CNS Drugs

, Volume 4, Issue 1, pp 8–16 | Cite as

The Aims of Antipsychotic Medication

What Are They and Are They Being Achieved?
  • A. George Awad
  • Lakshmi N. P. Voruganti
  • Ronald J. Heslegrave
Leading Article



The aims of therapy with antipsychotic medications include effecti ve relief of symptoms without the induction of adverse effects, improved quality of life and cost effectiveness, and positive long term outcomes. However, currently available anti psychotics do not meet all of these requirements due to a number of well recognised limitations, such as a marked variability of response, induction of a wide range of adverse effects and a lack of subjective tolerability.

A lack of response to antipsychotic medications occurs in up to 30% of patients and poses a particular challenge to clinicians. The reintroduction of clozapine for the treatment of patients with refractory schizophrenia has proven useful in a good number of patients, albeit with some risk of serious agranulocytosis and at a relatively high cost.

Despite the extensive use of anti psychotics over the last 4 decades, little attention has been paid to the systematic evaluation of quality of life in patients with schizophrenia who receive medications, and in clinical trials of new agents. Similarly, there is a dearth of studies that have examined the cost effectiveness and cost utility of anti psychotics in terms of quality of life.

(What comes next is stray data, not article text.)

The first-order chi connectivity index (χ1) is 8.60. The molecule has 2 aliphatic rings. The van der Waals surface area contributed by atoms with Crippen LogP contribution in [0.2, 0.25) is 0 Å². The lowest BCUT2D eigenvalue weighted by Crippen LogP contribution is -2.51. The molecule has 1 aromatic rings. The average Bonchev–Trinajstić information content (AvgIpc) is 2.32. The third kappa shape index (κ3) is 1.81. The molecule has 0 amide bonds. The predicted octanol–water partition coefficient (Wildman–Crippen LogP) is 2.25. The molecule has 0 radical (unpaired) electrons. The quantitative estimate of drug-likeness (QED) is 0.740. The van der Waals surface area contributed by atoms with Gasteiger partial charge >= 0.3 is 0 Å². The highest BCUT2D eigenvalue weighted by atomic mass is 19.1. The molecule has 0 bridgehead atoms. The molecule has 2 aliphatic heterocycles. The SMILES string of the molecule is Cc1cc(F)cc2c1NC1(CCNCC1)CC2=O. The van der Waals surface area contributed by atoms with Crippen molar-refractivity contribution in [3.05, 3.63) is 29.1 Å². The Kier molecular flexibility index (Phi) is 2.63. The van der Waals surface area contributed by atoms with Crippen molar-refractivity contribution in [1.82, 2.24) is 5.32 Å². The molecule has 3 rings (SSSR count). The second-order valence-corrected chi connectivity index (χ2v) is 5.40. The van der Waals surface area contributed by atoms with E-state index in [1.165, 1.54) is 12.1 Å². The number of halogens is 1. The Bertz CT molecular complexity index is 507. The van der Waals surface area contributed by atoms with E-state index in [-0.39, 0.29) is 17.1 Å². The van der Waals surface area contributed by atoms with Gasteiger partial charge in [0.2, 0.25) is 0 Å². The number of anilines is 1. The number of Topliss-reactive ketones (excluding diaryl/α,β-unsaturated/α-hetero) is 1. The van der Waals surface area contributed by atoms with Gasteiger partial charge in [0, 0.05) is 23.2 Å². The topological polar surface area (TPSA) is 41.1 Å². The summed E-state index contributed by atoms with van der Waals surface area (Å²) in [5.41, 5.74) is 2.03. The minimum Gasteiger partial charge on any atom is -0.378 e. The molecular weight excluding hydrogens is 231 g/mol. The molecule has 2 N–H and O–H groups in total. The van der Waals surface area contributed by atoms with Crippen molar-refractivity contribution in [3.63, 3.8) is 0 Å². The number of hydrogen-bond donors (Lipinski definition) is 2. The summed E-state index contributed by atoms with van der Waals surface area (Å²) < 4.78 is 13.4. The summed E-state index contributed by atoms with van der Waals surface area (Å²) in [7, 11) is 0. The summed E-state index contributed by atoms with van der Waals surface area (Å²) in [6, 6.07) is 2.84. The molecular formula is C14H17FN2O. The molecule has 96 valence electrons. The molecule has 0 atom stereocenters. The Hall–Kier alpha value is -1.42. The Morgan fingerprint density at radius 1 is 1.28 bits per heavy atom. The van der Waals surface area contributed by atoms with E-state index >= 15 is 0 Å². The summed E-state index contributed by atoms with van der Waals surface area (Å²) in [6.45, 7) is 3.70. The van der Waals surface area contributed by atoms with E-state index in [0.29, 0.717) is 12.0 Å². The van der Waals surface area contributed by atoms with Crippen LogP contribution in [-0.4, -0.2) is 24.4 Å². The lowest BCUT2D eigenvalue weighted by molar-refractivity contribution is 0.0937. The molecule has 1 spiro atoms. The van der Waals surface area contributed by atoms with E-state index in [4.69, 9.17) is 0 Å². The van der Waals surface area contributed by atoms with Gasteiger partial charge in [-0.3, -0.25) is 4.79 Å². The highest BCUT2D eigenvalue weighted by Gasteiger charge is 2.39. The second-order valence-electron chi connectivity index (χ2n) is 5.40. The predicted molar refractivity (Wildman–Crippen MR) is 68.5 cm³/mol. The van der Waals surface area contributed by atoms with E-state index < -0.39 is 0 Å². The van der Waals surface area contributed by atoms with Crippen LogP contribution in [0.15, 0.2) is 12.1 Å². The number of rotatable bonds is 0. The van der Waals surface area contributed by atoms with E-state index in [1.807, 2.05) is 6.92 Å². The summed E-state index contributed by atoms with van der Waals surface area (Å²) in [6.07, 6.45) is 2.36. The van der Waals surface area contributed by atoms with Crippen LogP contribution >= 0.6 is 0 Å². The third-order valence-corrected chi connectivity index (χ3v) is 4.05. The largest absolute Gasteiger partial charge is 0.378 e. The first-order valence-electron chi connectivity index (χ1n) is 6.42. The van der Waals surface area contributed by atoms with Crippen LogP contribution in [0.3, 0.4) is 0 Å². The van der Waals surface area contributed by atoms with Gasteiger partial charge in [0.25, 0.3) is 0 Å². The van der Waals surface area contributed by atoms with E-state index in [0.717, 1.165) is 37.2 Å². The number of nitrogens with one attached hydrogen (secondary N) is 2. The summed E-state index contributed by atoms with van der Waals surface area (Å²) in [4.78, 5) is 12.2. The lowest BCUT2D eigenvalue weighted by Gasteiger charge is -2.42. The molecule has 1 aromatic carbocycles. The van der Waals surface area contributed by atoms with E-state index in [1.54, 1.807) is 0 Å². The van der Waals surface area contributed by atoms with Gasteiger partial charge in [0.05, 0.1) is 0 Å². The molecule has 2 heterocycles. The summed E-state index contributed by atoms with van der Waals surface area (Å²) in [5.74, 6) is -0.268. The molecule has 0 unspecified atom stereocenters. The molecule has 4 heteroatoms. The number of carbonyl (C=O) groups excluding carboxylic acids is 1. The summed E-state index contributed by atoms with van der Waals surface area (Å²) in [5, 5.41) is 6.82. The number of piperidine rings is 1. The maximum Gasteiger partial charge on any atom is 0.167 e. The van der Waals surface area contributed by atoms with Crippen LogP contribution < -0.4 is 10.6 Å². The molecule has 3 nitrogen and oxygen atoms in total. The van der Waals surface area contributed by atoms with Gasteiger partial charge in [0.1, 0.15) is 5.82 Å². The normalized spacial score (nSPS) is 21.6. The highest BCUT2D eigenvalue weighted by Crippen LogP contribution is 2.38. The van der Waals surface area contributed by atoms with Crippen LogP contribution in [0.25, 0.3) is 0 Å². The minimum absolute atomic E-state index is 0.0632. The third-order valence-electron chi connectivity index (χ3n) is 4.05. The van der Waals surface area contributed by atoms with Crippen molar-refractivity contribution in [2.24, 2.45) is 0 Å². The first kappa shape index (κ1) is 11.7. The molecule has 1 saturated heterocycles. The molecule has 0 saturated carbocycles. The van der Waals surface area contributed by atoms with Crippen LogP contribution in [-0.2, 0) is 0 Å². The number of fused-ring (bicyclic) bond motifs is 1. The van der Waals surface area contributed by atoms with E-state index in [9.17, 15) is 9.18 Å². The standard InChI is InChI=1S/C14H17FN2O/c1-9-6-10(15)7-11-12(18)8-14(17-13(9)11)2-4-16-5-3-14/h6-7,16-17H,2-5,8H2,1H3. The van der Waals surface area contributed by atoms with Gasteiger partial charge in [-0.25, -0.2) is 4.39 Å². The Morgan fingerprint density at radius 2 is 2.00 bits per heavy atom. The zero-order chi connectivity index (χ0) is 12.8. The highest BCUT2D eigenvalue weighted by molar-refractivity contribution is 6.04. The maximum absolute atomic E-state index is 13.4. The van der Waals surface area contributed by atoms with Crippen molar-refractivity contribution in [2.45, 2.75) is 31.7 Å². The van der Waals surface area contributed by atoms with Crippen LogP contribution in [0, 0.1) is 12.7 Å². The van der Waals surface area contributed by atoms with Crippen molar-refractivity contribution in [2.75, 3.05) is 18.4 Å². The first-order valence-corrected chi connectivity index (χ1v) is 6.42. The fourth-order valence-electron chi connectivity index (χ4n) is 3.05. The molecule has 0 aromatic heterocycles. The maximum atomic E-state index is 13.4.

In general, the aim of anti psychotics of alleviating psychotic symptoms without negatively affecting the functional status of patients has not been adequately, nor consistently, achieved with currently available agents. However, with the recent acceleration in the development of new antipsychotics, it is hoped that new drugs will soon be available which will prove to be more effective in treating more symptoms of schizophrenia and will be associated with fewer, or ideally no, adverse effects.


Schizophrenia Adis International Limited Clozapine Risperidone Antipsychotic Medication 
These keywords were added by machine and not by the authors. This process is experimental and the keywords may be updated as the learning algorithm improves.


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Copyright information

© Adis International Limited 1995

Authors and Affiliations

  • A. George Awad
    • 1
  • Lakshmi N. P. Voruganti
    • 1
  • Ronald J. Heslegrave
    • 1
  1. 1.Department of PsychiatryUniversity of Toronto, The Wellesley HospitalTorontoCanada

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